ERIC Number: ED456136
Record Type: RIE
Publication Date: 2001-Apr
Reference Count: N/A
Rethinking and Redesigning Education Assessment. Preschool through Postsecondary.
Pellegrino, James W.
The recent National Research Council (NRC) report, "Knowing What Students Know: The Science and Design of Educational Assessment," suggests that it is time to rethink the basic assumptions underlying assessment of students and the use of measurement data to enhance teaching and learning. This essay draws on arguments developed in the NRC report to consider why change is needed and how contemporary knowledge and information technologies can bring about the necessary and desired redesign of educational assessment. Expectations about what students should learn have changed in response to social, economic, and technological changes and as a result of the standards-based reform movement. This has resulted in increased testing, although current assessment systems are generally the product of outmoded theories and are characterized by the underuse of technology. Merging research on cognition, measurement, and technology suggests directions for revamping assessment practices to use assessments to inform teachers about the nature of student learning. Powerful information technologies will become as ubiquitous in education as they are in other settings, especially in the design of learning environments. Developing and implementing assessments that take advantage of new technologies will be expensive, but these costs represent an investment in education and the future. (SLD)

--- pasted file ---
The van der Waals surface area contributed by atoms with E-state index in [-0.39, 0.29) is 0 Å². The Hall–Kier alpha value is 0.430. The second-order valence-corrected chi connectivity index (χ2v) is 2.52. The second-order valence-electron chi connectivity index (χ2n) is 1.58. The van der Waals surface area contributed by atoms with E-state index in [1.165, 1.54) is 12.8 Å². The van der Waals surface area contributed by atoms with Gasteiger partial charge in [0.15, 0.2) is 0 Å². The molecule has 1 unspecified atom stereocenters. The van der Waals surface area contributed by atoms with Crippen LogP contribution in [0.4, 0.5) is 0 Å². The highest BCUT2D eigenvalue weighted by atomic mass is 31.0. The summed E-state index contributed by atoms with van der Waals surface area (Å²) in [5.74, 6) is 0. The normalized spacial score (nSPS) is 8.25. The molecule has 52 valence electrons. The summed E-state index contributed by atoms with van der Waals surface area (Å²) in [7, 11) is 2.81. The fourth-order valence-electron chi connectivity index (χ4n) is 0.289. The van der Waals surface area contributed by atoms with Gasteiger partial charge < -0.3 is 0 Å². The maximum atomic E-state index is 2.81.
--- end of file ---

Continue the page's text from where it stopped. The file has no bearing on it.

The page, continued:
Descriptors: Computer Assisted Testing, Educational Technology, Elementary Secondary Education, Models, Student Evaluation, Test Construction
For full text: http://www.ecs.org.
Publication Type: Opinion Papers
Education Level: N/A
Sponsor: Pew Charitable Trusts, Philadelphia, PA.; Metropolitan Life Foundation.
Authoring Institution: Education Commission of the States, Denver, CO.
Note: Part of a series of essays supported by the Metropolitan Life Foundation Change in Education Initiative.